Book Image

Getting Started with Grunt: The JavaScript Task Runner

By : Jaime Pillora, Bocoup LLC
Book Image

Getting Started with Grunt: The JavaScript Task Runner

By: Jaime Pillora, Bocoup LLC

Overview of this book

Table of Contents (12 chapters)


As with minification, concatenation (or joining) also helps reduce page load time. As per the HTTP 1.1 specification, browsers can only request two files at once (see HTTP 1.1 Pipelining). Although newer browsers have broken this rule and will attempt to load up to six files at once, we will see it is still the cause of slower page load times.

For example, if we open Chrome Developer Tools inside Google Chrome, view the Network tab, then visit the website, we see approximately 120 file requests, 40 of which are loading from the domain. Hence, even with six files being loaded at once, our browsers still must wait until a slot opens up before they can start downloading the next set of files.

Also, if there are more files to load over a longer period of time, there will be a higher chance of TCP connection dropouts, resulting in even longer waits. This is due to the browser being forced to re-establish a connection with the server.

When building a large Web Application, JavaScript will be used heavily. Often, without the use of concatenation, developers decide not to segregate their code into discrete modular files, as they would then be required to enter a corresponding script tag in the HTML. If we know all of our files will be joined at build-time, we will be more liberal with creation of new files, which in turn will guide us toward a more logical separation of application scope.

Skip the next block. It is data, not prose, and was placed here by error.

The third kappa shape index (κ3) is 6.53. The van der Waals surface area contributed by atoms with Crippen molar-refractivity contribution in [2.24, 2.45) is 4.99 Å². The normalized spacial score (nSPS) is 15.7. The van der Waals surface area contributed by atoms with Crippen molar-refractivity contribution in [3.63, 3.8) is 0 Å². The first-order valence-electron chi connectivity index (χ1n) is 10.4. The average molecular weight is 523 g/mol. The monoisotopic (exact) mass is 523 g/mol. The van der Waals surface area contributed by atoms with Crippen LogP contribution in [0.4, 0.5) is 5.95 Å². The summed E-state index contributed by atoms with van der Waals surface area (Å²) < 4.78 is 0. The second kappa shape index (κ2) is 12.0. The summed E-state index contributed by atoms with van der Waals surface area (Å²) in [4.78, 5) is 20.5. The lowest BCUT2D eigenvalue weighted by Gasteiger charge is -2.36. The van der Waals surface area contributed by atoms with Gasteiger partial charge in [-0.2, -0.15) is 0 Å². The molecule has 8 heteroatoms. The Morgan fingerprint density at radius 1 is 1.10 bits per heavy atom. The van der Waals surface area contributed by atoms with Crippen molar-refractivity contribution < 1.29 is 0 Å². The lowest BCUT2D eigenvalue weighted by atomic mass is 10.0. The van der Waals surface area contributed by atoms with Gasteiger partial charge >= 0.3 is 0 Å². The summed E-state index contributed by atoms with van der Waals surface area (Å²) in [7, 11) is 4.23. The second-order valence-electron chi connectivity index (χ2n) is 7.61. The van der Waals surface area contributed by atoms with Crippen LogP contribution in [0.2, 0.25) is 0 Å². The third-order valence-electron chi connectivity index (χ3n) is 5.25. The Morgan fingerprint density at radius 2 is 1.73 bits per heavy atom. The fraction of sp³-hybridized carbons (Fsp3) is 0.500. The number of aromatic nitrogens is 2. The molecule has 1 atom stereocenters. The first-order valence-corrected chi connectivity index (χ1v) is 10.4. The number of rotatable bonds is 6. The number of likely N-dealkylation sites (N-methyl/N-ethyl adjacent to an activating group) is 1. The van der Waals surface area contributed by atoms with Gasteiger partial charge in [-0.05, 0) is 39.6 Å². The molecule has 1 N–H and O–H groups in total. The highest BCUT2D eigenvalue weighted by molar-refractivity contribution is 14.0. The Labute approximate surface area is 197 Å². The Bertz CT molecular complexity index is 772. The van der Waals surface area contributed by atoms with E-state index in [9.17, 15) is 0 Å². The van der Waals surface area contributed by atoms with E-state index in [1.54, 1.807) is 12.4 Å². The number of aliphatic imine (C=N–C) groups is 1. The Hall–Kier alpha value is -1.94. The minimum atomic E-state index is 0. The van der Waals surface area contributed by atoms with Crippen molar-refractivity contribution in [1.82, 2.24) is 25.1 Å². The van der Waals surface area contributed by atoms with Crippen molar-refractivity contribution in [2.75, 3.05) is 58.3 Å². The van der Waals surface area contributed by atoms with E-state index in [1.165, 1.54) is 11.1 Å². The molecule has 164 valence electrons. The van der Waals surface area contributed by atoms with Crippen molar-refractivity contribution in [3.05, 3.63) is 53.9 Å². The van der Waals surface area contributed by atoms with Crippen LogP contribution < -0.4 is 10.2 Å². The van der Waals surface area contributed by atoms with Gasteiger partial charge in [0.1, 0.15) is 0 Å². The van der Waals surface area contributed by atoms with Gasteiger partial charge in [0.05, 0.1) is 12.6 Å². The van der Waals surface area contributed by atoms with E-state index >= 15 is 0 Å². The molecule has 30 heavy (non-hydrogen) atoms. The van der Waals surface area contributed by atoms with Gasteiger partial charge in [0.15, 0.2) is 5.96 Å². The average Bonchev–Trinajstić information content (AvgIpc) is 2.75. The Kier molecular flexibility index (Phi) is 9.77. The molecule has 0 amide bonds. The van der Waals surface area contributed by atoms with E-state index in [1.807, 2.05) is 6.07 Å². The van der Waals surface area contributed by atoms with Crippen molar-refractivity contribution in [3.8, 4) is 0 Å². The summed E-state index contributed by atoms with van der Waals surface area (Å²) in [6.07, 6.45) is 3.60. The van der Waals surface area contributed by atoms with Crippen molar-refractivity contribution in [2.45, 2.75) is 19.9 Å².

Therefore, by concatenating assets of similar type together, we can reduce our asset count, thereby increasing our browser's asset loading capability.

Although concatenation was solved decades ago with the Unix command: cat, we won't use cat in this example, instead, we'll use the Grunt plugin: This example Gruntfile.js file demonstrates use of the concat task, which we'll see is very similar to the tasks above as it is also a fairly simple transformation:

//Code example 08-concatenate
module.exports = function(grunt) {

  // Load the plugin that provides the "concat" task.

  // Project configuration.
    concat: {
      target1: {
        files: {
          "build/abc.js": ["src/a.js", "src/b.js", "src/c.js"]

  // Define the default task
  grunt.registerTask('default', ['concat']);

As usual, we will run it with grunt and should see the following:

$ grunt
Running "concat:target1" (concat) task
File "build/abc.js" created.

Done, without errors.

Just like that, our three source files have been combined into one, in the order we specified.